Winter market opens at new location
A steady stream of late-morning customers Tuesday helped the Rogue Valley Growers & Crafters Market kick off its Winter Market at a new location — Phoenix Plaza Civic Center, 220 N. Main St.
The market chose the spot for its location between Ashland and Medford, which host markets at other times of the year, said Executive Director Daria Land.
“We wanted to encourage Phoenix and Talent,” said Land.
Last year, the first season for the Winter Market, it was located in a warehouse in north Medford that didn’t have heat and didn’t offer much room for vendors. This year the Winter Market has 36 vendors, including some of the most popular from the other markets, said Land.
“It’s more central, warmer, there’s ample parking,” said Tom Clarke with Coquette Bakery, who was in last winter’s market. “The response has been great.”
Markets take place Tuesdays from 10 a.m. to 2 p.m. through Feb. 25, although the board will soon decide whether to open Dec. 24 and Dec. 31, both of which fall on a Tuesday, Land said.
“It was a large market. It was very good. This is much more convenient for me,” said Sharry Teague of Ashland, who said she appreciated the 15-minute drive from her home and noted she went to last winter’s market also.
Teague said she’s glad the market stays open for the winter, then she grabbed a bite to eat at the Killa Dilla Quesadillas stand.
Others also said they were glad for the chance to continue to buy products from local growers and crafters in the winter.
“I hope to get the meals here,” said Roy Thomas of Medford, who had a stroller loaded with produce. “It’s well worth it.”
“I’m glad they are open for the winter,” said Jeanne Sexton, who lives in the Dark Hollow area.
Growers started a shift toward winter crops in September when they knew a market space would be available, said Land.
“It allows people to shift their diets seasonally,” said Christi Reilly with TerraSol Organics in the Applegate. Reilly raises greens, squash and pumpkins, and partners with another grower who supplies root crops and cabbages. She says lettuce she raises in a hothouse should be available into March, but after that it may be harder to come by.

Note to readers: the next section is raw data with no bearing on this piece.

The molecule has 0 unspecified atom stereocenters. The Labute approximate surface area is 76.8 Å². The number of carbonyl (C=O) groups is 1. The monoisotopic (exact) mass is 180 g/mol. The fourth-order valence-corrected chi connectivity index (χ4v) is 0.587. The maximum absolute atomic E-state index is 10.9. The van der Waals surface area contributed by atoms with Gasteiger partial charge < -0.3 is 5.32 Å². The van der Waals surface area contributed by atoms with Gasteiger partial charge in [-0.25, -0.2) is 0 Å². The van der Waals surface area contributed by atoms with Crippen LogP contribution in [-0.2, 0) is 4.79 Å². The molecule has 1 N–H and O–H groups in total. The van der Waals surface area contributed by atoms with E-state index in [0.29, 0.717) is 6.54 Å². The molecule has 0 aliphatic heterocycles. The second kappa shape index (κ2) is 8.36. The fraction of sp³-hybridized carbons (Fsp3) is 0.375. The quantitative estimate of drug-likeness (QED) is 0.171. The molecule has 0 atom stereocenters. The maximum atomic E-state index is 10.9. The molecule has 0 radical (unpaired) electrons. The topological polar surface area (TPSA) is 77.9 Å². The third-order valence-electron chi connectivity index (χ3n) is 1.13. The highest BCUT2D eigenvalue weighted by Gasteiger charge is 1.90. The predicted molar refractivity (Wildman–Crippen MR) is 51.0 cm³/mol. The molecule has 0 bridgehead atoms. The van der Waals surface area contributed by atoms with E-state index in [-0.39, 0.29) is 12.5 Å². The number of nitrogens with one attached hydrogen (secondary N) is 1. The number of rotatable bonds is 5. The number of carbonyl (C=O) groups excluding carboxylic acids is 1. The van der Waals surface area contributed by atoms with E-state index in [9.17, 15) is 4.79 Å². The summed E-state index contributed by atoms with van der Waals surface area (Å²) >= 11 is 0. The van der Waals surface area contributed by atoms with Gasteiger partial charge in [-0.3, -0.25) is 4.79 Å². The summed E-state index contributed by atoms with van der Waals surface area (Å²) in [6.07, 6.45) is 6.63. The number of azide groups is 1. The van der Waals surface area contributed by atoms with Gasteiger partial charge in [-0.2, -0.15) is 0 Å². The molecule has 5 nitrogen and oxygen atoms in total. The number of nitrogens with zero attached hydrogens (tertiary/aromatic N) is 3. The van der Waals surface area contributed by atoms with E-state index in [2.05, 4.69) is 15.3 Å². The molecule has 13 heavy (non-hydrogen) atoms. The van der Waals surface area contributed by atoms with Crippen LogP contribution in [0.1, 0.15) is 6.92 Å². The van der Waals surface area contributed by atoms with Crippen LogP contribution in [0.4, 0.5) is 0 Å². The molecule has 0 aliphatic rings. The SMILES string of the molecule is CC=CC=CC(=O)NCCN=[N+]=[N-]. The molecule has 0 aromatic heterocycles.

“We’re doing good,” says Kyra Eddy of Sun Spirit Farm in the Applegate. Salad mix and other fresh items should be available throughout the market time, she said.
“I think I was the first sale this morning, which was fun,” said potter Benjamin Wood, of Studio B LLC.
Those seeking variety will find a good balance of commodities. While natural foods are the most dominant category, Land said, artisan food items, crafts, and food and beverage services are also popular. Among items available are lavender products, salts, salsa, herbs to fight allergies, kombucha, mushrooms and pasta.
“I have a feeling the food truck business will build,” said Land. One food truck was at Tuesday’s event, and two vendors set up hot food operations outside the main entrance.
“I’m so impressed with so many people here. It’s bustling,” said Peter Salant of Salant Farm Ranch in the Little Applegate, which has been selling its natural beef at market locations around the valley since 2008.
Early civic center planning called for use of the building as a market space, Mayor Chris Luz recalled. He said bookings for use of the space have exceeded the city’s expectations. Phoenix Urban Renewal Agency constructed the 6,500-square-foot building and turned it over to the city to operate in July 2018.
Reach Ashland freelance writer Tony Boom at email@example.com.